My talk would cover two aspects of the work carried out during my 18 month internship into the conservation of modern materials at the V&A Museum, London. I will split the time of the presentation accordingly with the majority (15-18min) being spent detailing the work involved in updating the plastic cleaning protocols, the remainder will be spent describing a timelapse video project using a raspberry pi and camera module. The topics covered in my talk directly tie in with the themes of this year’s Future Talks 015, specifically ‘Innovative documentation techniques’ and ‘The degradation of modern materials and its conservation’.
My internship’s main focus was repeating and expanding the experiments conducted during POPART: Preservation of Plastic Artefacts in Museum Collections, an EU funded project. While the original POPART cleaning protocols formed a solid starting point, we felt that for some of the cleaning assessments the reproducibility was low while the systematic error and user subjectivity were too high to make concrete recommendations to conservators. Furthermore, we also felt that the synthetic soil used during POPART was not representative of what one would find in a museum context.
During the past year I have been investigating new methods of image capture and analysis for measuring contact angle, one of POPARTs modes of assessment. To improve the experiment we re-engineered the experimental setup by creating a custom mounting stage, using a DSLR camera, and utilized more advanced software specifically designed for contact angle measurement. These new experimental conditions have improved the quality and consistency of images, while the software has reduced the systematic error of contact angle measurements.
Over the course of the summer I will use these new methods to test the suitability of two kinds of microfiber cloth and cleaning agents (Orvus paste & Dehypon LS45) in the cleaning of Perspex and Polyester. I hope to present the results of these tests, along with detailing the modifications made to POPARTs cleaning protocol during my presentation.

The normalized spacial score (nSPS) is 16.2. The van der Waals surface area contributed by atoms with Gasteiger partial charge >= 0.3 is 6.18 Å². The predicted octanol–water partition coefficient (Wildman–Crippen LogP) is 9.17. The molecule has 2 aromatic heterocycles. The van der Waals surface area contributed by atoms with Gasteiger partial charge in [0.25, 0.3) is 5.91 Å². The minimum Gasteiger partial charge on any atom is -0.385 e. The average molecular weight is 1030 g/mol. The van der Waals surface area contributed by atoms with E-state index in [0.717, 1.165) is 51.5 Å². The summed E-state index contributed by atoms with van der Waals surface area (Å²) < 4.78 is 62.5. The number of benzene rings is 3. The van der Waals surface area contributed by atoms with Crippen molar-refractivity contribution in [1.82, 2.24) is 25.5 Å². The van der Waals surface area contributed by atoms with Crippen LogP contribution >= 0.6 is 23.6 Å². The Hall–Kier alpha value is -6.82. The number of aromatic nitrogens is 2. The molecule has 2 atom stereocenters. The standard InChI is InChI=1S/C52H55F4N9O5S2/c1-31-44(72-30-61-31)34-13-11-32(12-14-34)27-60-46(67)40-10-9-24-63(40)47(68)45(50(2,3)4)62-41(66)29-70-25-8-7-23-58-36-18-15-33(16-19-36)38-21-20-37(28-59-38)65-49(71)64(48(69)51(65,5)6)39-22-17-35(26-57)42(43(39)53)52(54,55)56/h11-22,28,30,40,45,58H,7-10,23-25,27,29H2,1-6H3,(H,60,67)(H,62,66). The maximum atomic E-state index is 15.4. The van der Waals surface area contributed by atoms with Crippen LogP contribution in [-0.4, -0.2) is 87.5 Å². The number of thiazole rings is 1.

The second part of my talk will be a short description of a long-term timelaspe project that uses a Raspberry Pi computer (an inexpensive credit-card sized computer designed for teaching children computer coding.) During the internship we noted that two plastic handbags, that are part of the teaching collection, had deteriorated very quickly and we wished to capture any remaining deterioration using timelapse photography. The Raspberry Pi with attached camera module allowed us to capture images automatically over several months. The computer code was relatively easy to implement however the initial experimental setup proved too inconsistent for the production of a high image quality video. The experiment setup was changed with the camera modified to shorten its focusing distance and better lighting installed. The resulting video is significantly better in quality. The images have allowed us to show that the handbags are actively changing shape, although not as dramatically as before.